Read the full brief and see which companies joined in the fight for LGBT equality, AFTER THE JUMP...

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Arkansas Cities Unite To Protest Discriminatory Law Banning Local LGBT Protections: VIDEO

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Residents in Little Rock and North Little Rock, Arkansas are taking matters into their own hands to protect the rights of gay people after the state last month passed a law banning local governments from expanding anti-discrimination protections on the basis of sexual orientation and gender identity.

On Monday night, leaders in North Little Rock unanimously voted to revise city policy to state their commitment to fair and equal opportunities regardless of sexual orientation, gender identity, genetic information or marital status.

Meanwhile in Little Rock, businesses are leading the charge against House Bill 1228 which would allow companies to refuse service based on religious principles. Business owners have started posting a small decal (above) that reads "we serve and hire equally" on their front windows.

Ed David, the owner restaurant The Faded Rose, said:

"The only people we discriminate against are bad actors. I know what a bitter feeling it is when somebody turns you away and I just swore I'd never do that."

Republican Rep. and 1228 sponsor Bob Ballinger (above) said that although he is “not in the business of judging other people,” “religious protections are something that's necessary.”

Arkansas is the second state to pass such a measure. Tennessee has a similar law on the books that was passed in 2011.

Watch a report on the Little Rock protest against House Bill 1228, AFTER THE JUMP...

Previously, "Conway, Arkansas Approves LGBT Rights Ordinance Despite Discriminatory New State Law" [tlrd]

Continue reading "Arkansas Cities Unite To Protest Discriminatory Law Banning Local LGBT Protections: VIDEO" »


HRC Throws Support Behind Utah Anti-Discrimination Bill Backed By Mormon Church

Screen Shot 2015-03-04 at 2.37.26 PMThe Human Rights Campaign today announced its support for a proposed non-discrimination bill in Utah that would extend employment and housing discrimination protections to include sexual orientation and gender identity today. HRC President Chad Griffin is pleased with the support behind the bill, including backing from the Mormon Church.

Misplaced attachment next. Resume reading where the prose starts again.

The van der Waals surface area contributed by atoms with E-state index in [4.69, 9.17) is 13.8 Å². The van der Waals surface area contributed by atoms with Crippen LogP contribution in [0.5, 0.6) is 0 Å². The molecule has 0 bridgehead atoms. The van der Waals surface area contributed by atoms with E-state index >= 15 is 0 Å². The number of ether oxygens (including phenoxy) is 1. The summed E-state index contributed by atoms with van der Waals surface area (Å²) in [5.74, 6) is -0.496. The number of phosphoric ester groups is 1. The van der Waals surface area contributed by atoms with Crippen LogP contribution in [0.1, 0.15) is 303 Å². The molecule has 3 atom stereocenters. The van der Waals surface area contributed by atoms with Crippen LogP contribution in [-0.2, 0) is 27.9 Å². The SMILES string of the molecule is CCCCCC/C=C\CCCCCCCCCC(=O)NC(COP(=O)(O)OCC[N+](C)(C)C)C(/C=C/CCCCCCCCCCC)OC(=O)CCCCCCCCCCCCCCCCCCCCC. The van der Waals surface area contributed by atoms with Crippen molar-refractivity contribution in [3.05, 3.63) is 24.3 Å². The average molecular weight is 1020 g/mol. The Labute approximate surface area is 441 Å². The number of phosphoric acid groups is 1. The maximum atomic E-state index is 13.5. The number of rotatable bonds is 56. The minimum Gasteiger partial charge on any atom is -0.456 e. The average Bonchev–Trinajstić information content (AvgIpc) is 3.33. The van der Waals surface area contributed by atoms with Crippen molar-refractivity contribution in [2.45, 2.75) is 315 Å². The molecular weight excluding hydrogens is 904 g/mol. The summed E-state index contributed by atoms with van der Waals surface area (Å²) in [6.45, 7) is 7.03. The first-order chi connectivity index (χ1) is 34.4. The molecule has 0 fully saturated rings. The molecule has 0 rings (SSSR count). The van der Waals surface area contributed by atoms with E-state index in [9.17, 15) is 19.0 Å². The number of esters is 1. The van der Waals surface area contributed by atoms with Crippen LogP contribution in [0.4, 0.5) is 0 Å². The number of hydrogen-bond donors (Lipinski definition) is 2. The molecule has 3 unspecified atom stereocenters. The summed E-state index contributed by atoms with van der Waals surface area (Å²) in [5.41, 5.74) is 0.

Said Griffin: 

"This is an extraordinary moment for the state of Utah, for LGBT Americans, and for the Mormon Church, which, by supporting this legislation, shows a willingness to align with others on the right side of history. The desire exhibited by the Mormon Church to work toward common ground should serve as a model for other faith traditions here in the United States."

The bill, S.B. 296, is headed to its first hearing tomorrow and contains three consequential provisions. In short, the bill states employers, landlords and property owners are prohibited from denying jobs and housing based on gender identity or sexual orientation, and no religious exemptions from non-discrimination provisions will be permitted for individuals or for-profit businesses. Should Utah legislators approve the measure, the state would join 21 other states that have explicit non-discrimination protections based on sexual orientation, and 18 other states that have explicit gender identity protections. HRC Legal Director Sarah Warbelow hopes Utah legislators move quickly on the matter.

Said Warbelow:

"This is a very encouraging step for all of us committed to equality. With just a short time remaining in the state legislative session, we hope for quick and positive action on this important measure."

The HRC had spurned a previously proposed non-discrimination initiative that was supported by Mormon leaders. Many critics, including the HRC, found the proposed initiative's more robust exemptions for religious organizations unacceptable.


Russia Wants To Block Benefits For Families of Gay U.N. Employees

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Russia has demanded that the United Nations (UN) reverse last year’s decision to offer marital benefits to LGBT employees, reports Foreign Policy.

Speaking on Monday morning at a UN budget committee, Russian diplomat Sergey Khalizov said that the administrative ruling announced by Secretary-General Ban Ki-moon (above) last June violates a General Assembly resolution that left it to UN employees’ governments to determine whether employees are eligible for spousal benefits.

2000px-Flag_of_the_United_Nations.svgRussia’s spokesman told Foreign Policy:

“For us it is a very important issue. We would prefer to make a decision…by consensus but if some delegations do not demonstrate a constructive approach to the concerns raised by us and shared by many other member states, then we’ll have no other choice but to call for a vote.”

It is thought that Russia could win if it calls for a vote on the issue, partly because the permanent members of the UN Security Council (China, France, Russia, United Kingdom, and United States) cannot use a veto at the budget committee, known as the Fifth Committee.

The move is seen as a cynical political maneuver that aims to check the authority of a UN leader who has clashed with Moscow over its policies from Syria to Ukraine.

Jessica Stern, the executive director of the International Gay and Lesbian Human Rights Commission, said:

“[Russia] is looking for any excuse to curtail the UN Secretary-General’s authority. It’s no secret that the Secretary-General and Russia have been at cross-purposes over Ukraine and Syria, and the Russians have found the perfect political vehicle for attacking him.”

Philippe Bolopion, the UN representative for Human Rights Watch, said member states “should push back hard against Russia’s backwards efforts to impose on the UN the same kind of homophobic attitudes Moscow promotes at home.”

UN officials say if the Russian initiative were to succeed, it could have an impact well beyond same-sex marriages, risking benefits for children adopted in a foreign country.